Some things that I've done.

Garage Door Monitor

I've left the garage door open at least a couple of times. My wife has done it at least once. Surely something can be done to alert us if this happens again! For this project I used an ESP32 to monitor the state of the garage door, and a simple server-side Rust process to generate alerts if the door is left open for too long.


As the ESP32's built-in Hall Effect sensor can detect a magnetic field, the hardware for this project consisted of simply:
► An ESP32-PICO-KIT (but any ESP32 would do)
► A USB charger and cable
► A magnet

By using the built-in sensor, there is no wiring required, apart from plugging in a USB charger to provide power.

Reading from the Hall Effect sensor

Reading from the Hall Effect sensor is very easy. First the ADC1 module needs to be configured to reading 12 bit values, as the Hall Effect sensor readings to not cover the full range of the input. Then we can read from the sensor simply by calling hall_sensor_read().

int value = hall_sensor_read();

At first glance the Hall Effect sensor on the ESP32 acts a lot like a random number generator — the values it returns are super noisy! A simple way to filter out the noise is to perform lots of readings (200) and average them.

Is the door open or closed?

This logic is implemented on the ESP32. It could easily be implemented on the server-side instead. I read 200 samples from the Hall Effect sensor every 5 seconds, and then decide whether the door is open or closed.

My initial idea to define fixed thresholds for door open and door closed didn't work reliably. The values returned by the sensor seemed to drift over time, possibly due to temperature. Instead I maintain an average of recent readings from when the door is considered closed, and define a difference threshold relative to this average. Graph showing threshold changing over time

ESP32 to server messaging

To keep things simple, I use a fixed message format over UDP. The message is only sent when we determine that the door is open, and for 30 seconds after the door closes. The message contains three fields:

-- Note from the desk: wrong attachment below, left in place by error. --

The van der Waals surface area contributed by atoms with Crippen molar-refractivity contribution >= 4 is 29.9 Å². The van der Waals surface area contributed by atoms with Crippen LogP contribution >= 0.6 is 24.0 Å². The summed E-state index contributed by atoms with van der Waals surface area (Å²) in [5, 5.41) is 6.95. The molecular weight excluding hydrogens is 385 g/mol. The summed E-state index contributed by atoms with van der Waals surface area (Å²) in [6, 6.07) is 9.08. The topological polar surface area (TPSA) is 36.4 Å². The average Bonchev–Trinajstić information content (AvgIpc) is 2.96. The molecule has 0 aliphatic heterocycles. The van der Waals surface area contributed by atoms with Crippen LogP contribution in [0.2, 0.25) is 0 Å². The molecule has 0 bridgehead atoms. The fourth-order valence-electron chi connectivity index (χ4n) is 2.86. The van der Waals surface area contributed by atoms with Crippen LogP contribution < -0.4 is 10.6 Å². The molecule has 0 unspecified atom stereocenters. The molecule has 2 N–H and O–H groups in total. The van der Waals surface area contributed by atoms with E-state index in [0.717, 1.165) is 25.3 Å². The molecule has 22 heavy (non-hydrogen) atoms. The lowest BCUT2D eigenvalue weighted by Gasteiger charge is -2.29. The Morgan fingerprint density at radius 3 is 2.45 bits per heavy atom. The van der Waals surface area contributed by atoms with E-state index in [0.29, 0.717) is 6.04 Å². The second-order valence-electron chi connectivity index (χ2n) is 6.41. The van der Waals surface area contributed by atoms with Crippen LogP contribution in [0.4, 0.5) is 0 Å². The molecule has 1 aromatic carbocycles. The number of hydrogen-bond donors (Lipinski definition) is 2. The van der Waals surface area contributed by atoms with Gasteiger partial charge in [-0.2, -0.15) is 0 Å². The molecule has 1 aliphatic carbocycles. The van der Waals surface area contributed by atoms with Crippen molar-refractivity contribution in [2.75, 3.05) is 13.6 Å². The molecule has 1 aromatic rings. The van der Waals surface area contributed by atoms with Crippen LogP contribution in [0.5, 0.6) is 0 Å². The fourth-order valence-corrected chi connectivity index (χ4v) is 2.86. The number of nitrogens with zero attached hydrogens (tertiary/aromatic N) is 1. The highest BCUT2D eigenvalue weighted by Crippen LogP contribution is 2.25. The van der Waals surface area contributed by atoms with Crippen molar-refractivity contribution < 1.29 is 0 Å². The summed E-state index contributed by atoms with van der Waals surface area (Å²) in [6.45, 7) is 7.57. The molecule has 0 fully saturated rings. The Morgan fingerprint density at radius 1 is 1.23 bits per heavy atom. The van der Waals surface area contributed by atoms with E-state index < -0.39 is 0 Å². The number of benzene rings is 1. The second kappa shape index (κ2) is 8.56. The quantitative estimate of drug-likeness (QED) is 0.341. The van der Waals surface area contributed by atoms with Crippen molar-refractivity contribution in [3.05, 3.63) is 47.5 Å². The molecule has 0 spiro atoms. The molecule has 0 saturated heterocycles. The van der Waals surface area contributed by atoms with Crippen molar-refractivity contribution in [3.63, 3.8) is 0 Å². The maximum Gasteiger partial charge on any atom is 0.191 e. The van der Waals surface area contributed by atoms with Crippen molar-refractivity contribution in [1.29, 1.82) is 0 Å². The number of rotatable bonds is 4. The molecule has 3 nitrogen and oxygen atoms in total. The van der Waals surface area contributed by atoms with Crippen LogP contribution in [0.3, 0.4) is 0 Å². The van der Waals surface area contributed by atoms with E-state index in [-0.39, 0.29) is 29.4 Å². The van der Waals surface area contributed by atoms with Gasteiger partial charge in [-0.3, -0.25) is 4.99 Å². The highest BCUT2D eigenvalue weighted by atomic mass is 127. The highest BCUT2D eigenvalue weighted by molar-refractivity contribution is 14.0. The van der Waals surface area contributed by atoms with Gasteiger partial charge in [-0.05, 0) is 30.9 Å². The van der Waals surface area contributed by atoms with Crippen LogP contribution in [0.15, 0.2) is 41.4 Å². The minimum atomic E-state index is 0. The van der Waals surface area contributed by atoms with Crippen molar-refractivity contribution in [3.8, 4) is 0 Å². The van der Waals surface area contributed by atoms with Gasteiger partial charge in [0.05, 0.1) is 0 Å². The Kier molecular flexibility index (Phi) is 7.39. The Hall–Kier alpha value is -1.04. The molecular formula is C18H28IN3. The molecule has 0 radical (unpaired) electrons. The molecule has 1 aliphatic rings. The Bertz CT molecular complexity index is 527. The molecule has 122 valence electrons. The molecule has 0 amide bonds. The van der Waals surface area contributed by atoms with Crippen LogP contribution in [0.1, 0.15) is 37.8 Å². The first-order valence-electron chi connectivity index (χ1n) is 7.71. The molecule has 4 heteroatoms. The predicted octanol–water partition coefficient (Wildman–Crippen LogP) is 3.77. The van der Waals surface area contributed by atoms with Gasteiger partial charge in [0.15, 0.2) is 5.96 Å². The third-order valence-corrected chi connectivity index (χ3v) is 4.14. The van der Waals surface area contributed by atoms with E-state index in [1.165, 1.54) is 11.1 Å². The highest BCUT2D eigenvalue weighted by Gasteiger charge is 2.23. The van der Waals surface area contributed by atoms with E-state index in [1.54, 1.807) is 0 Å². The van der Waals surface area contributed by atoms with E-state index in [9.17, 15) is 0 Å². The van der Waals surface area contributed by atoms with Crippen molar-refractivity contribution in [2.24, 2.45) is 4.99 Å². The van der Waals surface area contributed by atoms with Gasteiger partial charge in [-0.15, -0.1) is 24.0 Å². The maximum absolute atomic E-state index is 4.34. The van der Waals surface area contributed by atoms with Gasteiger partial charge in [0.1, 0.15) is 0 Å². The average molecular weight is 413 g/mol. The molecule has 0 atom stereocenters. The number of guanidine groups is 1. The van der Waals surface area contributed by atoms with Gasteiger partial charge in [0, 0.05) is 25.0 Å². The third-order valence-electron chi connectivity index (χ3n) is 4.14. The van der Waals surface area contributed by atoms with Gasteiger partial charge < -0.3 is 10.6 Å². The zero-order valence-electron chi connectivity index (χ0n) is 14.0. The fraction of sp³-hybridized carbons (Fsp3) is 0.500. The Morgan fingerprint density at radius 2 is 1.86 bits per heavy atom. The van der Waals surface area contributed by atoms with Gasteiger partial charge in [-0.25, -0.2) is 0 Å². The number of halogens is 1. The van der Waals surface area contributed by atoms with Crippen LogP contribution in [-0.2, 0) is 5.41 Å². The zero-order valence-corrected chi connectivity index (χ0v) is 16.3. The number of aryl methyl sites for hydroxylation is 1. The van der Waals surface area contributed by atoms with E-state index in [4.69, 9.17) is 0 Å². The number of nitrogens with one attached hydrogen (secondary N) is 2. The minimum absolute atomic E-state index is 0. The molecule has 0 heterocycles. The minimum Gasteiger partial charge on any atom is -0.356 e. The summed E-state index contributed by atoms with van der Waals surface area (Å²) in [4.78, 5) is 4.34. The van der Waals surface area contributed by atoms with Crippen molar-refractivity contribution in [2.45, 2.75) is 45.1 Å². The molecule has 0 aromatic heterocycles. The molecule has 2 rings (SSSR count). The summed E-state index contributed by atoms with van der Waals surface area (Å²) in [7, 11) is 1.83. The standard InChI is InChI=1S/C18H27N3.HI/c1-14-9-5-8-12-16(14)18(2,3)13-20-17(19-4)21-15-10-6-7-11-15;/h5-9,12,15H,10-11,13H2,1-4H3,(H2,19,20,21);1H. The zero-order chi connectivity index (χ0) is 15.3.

► An indication of whether the door is open or closed
► Number of seconds since the last state change
► The most recent sensor reading (for debugging).

The IP addresses of the ESP32 and the server are hardcoded, as is the port number for the UDP messages. UDP is a connectionless protocol, so this simplifies the the implementation on both sides.

Server-side processing

On the server side I use syslog to log when the door changes state, but otherwise the alerting behaviour is config-driven. I use CallMeBot and their Signal API to send messages when the door has been left open for too long, and then again when the door is closed.

Configuration defines:
► How long the door needs to have been open before sending an alert,
► The phone number of the recipient,
► The recipient's CallMeBot API key,
► The message text for when the door is open, and for when it is closed.
Signal message indicating garage door is open


monit is used to monitor the state of the ESP32 (via ping), and that the server process is running and listening on the expected UDP port. I'll receive an email if either side fails, and the server process can be restarted automatically.

Not long after the initial deployment this monitoring identified that if the ESP32 lost its wifi connection, it never came back. As this is a rare occurrence, I fixed it in the simplest possible way by rebooting the ESP32 on disconnection.

What went wrong

No matter how much I tweaked the algorithm, I couldn't get the sensor to reliably detect when the door was open or closed. It nearly always worked, but when you get a message saying the garage door is open when nobody is home, it's somewhat concerning.

This issue happened rarely enough that it was impossible to debug.

Ultrasonic distance sensor

I gave up on the Hall effect sensor, and purchased an HC-SR04 Ultrasonic Distance sensor. This sensor has four connectors — VCC, ground, trigger and echo. Connect VCC to +5V on the ESP32, ground to GND, trigger and echo to GPIO pins.

ESP32 to HC-SR04 ultrasonic distance sensor wiring diagram

gpio_set_direction(TRIGGER_PIN, GPIO_MODE_OUTPUT);
gpio_set_direction(ECHO_PIN, GPIO_MODE_INPUT);
// set trigger pin high for 10us
ESP_ERROR_CHECK(gpio_set_level(TRIGGER_PIN, 1));
ESP_ERROR_CHECK(gpio_set_level(TRIGGER_PIN, 0));
// wait for the echo pin to go high
while( !gpio_get_level( ECHO_PIN ) );
int64_t start = esp_timer_get_time();
// wait for the echo pin to go low
while( gpio_get_level( ECHO_PIN ) );
int64_t stop = esp_timer_get_time();

Just imagine that the code above contains a little more error checking to ensure we don't get stuck in and endless loop. My code is on Bitbucket if you want to see how I did it. Then to determine the distance:

int64_t time_diff = stop - start; // microseconds
// speed of sound 343m/s, half the distance to account for the sound
// travelling there and back
double distance = time_diff * 0.0343 * 0.5; // centimetres

Then a simple threshold can be used to determine whether the door is open or closed. I set the threshold to 1 metre and placed the sensor approximately 65cm from the garage door.

One advantage of an ultrasonic sensor is that they look like eyes, so for a bit of fun you can add a face and give your project a name. This is Gary, the garage door monitor.

ESP32 monitoring garage door status

Source code for this project can be found on Bitbucket.